PITTSBURGH (Feb. 19, 2004) — The United Steelworkers of America wants to know why Goodyear has slated its newest line of passenger tires for production at a non-union site when contract provisions call for the USWA to be given "first consideration" for new North American products.
The Steelworkers union announced Feb. 19 it is seeking an investigation into Goodyear's choice to manufacture its newly unveiled Assurance line at the company's Lawton, Okla., tire plant. The union claims the decision violates the "protected plant" provisions of the three-year contract the USWA and Goodyear signed last fall.
The pact guarantees "meaningful and significant first consideration and preference" to 12 USWA-organized Goodyear tire and rubber facilities for the manufacture of products developed for sale in North America, the union claims. The union is upset the Assurance announcement came "without any discussion or notice, particularly given our patience and understanding regarding the company's slow progress on their promised financial restructuring," said USWA Vice President Andrew V. Palm.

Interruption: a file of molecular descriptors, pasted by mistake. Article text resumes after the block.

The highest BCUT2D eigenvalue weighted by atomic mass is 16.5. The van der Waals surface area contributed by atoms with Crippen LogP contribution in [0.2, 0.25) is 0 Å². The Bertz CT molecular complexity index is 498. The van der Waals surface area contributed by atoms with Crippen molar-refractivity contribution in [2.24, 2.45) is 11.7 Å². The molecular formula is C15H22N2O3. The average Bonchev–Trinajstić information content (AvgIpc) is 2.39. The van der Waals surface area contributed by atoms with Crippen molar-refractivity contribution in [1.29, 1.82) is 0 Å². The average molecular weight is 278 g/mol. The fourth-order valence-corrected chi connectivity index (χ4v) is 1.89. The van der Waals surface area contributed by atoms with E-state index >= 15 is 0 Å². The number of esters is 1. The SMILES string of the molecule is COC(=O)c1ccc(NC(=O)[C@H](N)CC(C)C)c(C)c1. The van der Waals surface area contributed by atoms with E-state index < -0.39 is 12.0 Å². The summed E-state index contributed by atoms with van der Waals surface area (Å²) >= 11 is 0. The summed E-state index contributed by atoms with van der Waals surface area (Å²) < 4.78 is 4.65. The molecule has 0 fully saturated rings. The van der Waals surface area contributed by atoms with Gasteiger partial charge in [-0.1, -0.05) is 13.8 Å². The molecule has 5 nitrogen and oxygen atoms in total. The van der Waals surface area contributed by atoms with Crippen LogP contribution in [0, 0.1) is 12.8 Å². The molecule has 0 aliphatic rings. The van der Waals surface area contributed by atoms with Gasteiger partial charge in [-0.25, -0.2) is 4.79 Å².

In December, Goodyear delayed filing its amended 2002 10-K because of an accounting investigation in Europe. The delay affected Goodyear's ability to satisfy an obligation to the union to raise $250 million in debt and $75 million in equity-linked financing by the end of 2003. The union now has the right to strike after a grievance process if it wishes to do so.
A company spokesman said Goodyear's decision to make Assurance tires in Lawton is in complete compliance with the labor agreement. The company still is committed to its ongoing relationship with the USWA, he said.
Goodyear would not comment further on why its actions comply with the contract, but the language being cited in the dispute does say the protected plants will be given first consideration "to the extent the necessary capacity and capability is available or could be made available without incurring a materially greater level of capital expenditures than would be required at other than a protected facility."
Two organized company plants did not receive fully protected plant status as a result of the contract. The Goodyear Dunlop plant in Huntsville, Ala., was shut down in December; and the Kelly-Springfield facility in Tyler, Texas, was given partial protection with the potential to achieve full protection if agreed-upon production goals are met.
Protected plant status also guarantees no closure during the contract period, minimum staffing levels, import restrictions and capital investment commitments, the USWA said.